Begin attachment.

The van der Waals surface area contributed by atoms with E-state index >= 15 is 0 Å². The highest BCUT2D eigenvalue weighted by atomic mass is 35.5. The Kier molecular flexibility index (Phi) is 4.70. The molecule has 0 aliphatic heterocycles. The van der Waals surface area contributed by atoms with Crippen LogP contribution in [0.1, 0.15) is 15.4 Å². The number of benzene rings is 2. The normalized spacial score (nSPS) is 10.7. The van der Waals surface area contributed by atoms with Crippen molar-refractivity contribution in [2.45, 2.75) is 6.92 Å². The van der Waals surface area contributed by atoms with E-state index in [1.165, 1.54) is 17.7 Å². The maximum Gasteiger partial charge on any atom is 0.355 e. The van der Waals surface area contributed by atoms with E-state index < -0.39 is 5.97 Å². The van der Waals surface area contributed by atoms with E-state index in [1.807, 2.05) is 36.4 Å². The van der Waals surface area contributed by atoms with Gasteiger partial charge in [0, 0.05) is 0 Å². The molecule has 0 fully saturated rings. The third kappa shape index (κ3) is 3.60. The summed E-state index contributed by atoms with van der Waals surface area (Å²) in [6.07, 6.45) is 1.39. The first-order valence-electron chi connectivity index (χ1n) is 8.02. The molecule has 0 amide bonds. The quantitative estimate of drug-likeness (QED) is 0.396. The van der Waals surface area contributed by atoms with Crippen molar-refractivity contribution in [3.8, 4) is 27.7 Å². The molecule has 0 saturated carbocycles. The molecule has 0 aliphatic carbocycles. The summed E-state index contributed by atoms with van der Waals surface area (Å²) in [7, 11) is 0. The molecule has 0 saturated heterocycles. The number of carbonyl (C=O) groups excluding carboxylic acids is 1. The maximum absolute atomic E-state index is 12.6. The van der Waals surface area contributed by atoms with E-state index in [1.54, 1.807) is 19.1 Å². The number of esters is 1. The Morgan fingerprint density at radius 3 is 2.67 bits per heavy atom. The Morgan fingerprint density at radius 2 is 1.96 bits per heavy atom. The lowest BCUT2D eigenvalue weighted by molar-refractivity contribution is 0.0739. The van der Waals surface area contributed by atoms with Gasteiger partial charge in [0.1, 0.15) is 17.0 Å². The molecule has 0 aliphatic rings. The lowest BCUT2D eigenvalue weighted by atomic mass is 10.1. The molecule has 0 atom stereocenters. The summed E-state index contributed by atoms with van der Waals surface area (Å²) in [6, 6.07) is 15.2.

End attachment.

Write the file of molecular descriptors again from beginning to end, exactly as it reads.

The van der Waals surface area contributed by atoms with E-state index >= 15 is 0 Å². The highest BCUT2D eigenvalue weighted by atomic mass is 35.5. The Kier molecular flexibility index (Phi) is 4.70. The molecule has 0 aliphatic heterocycles. The van der Waals surface area contributed by atoms with Crippen LogP contribution in [0.1, 0.15) is 15.4 Å². The number of benzene rings is 2. The normalized spacial score (nSPS) is 10.7. The van der Waals surface area contributed by atoms with Crippen molar-refractivity contribution in [2.45, 2.75) is 6.92 Å². The van der Waals surface area contributed by atoms with E-state index in [1.165, 1.54) is 17.7 Å². The maximum Gasteiger partial charge on any atom is 0.355 e. The van der Waals surface area contributed by atoms with E-state index < -0.39 is 5.97 Å². The van der Waals surface area contributed by atoms with E-state index in [1.807, 2.05) is 36.4 Å². The van der Waals surface area contributed by atoms with Gasteiger partial charge in [0, 0.05) is 0 Å². The molecule has 0 fully saturated rings. The third kappa shape index (κ3) is 3.60. The summed E-state index contributed by atoms with van der Waals surface area (Å²) in [6.07, 6.45) is 1.39. The first-order valence-electron chi connectivity index (χ1n) is 8.02. The molecule has 0 amide bonds. The quantitative estimate of drug-likeness (QED) is 0.396. The van der Waals surface area contributed by atoms with Crippen molar-refractivity contribution in [3.8, 4) is 27.7 Å². The molecule has 0 saturated carbocycles. The molecule has 0 aliphatic carbocycles. The summed E-state index contributed by atoms with van der Waals surface area (Å²) in [7, 11) is 0. The molecule has 0 saturated heterocycles. The number of carbonyl (C=O) groups excluding carboxylic acids is 1. The maximum absolute atomic E-state index is 12.6. The van der Waals surface area contributed by atoms with E-state index in [1.54, 1.807) is 19.1 Å². The number of esters is 1. The Morgan fingerprint density at radius 3 is 2.67 bits per heavy atom. The Morgan fingerprint density at radius 2 is 1.96 bits per heavy atom. The lowest BCUT2D eigenvalue weighted by molar-refractivity contribution is 0.0739. The van der Waals surface area contributed by atoms with Gasteiger partial charge in [0.1, 0.15) is 17.0 Å². The molecule has 0 aliphatic rings. The lowest BCUT2D eigenvalue weighted by atomic mass is 10.1. The molecule has 0 atom stereocenters. The summed E-state index contributed by atoms with van der Waals surface area (Å²) in [6, 6.07) is 15.2.